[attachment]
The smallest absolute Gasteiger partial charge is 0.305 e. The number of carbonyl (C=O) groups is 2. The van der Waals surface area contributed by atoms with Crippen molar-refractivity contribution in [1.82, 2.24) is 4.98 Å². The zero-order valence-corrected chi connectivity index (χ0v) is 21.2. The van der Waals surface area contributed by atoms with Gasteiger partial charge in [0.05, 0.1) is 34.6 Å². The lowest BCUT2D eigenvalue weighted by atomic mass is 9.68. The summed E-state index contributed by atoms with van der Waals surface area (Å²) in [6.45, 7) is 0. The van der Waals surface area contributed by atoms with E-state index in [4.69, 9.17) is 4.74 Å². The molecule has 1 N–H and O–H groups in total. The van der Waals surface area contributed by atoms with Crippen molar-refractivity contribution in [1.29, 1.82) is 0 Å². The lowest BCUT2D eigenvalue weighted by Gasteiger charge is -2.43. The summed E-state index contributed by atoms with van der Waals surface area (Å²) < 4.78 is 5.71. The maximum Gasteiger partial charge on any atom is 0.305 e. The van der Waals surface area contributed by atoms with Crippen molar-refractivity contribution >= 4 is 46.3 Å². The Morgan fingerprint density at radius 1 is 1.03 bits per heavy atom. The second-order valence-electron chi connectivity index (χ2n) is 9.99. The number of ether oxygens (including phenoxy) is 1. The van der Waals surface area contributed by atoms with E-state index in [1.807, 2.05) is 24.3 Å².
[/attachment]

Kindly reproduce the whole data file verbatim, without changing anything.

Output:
The smallest absolute Gasteiger partial charge is 0.305 e. The number of carbonyl (C=O) groups is 2. The van der Waals surface area contributed by atoms with Crippen molar-refractivity contribution in [1.82, 2.24) is 4.98 Å². The zero-order valence-corrected chi connectivity index (χ0v) is 21.2. The van der Waals surface area contributed by atoms with Gasteiger partial charge in [0.05, 0.1) is 34.6 Å². The lowest BCUT2D eigenvalue weighted by atomic mass is 9.68. The summed E-state index contributed by atoms with van der Waals surface area (Å²) in [6.45, 7) is 0. The van der Waals surface area contributed by atoms with E-state index in [4.69, 9.17) is 4.74 Å². The molecule has 1 N–H and O–H groups in total. The van der Waals surface area contributed by atoms with Crippen molar-refractivity contribution in [1.29, 1.82) is 0 Å². The lowest BCUT2D eigenvalue weighted by Gasteiger charge is -2.43. The summed E-state index contributed by atoms with van der Waals surface area (Å²) < 4.78 is 5.71. The maximum Gasteiger partial charge on any atom is 0.305 e. The van der Waals surface area contributed by atoms with Crippen molar-refractivity contribution >= 4 is 46.3 Å². The Morgan fingerprint density at radius 1 is 1.03 bits per heavy atom. The second-order valence-electron chi connectivity index (χ2n) is 9.99. The number of ether oxygens (including phenoxy) is 1. The van der Waals surface area contributed by atoms with E-state index in [1.807, 2.05) is 24.3 Å².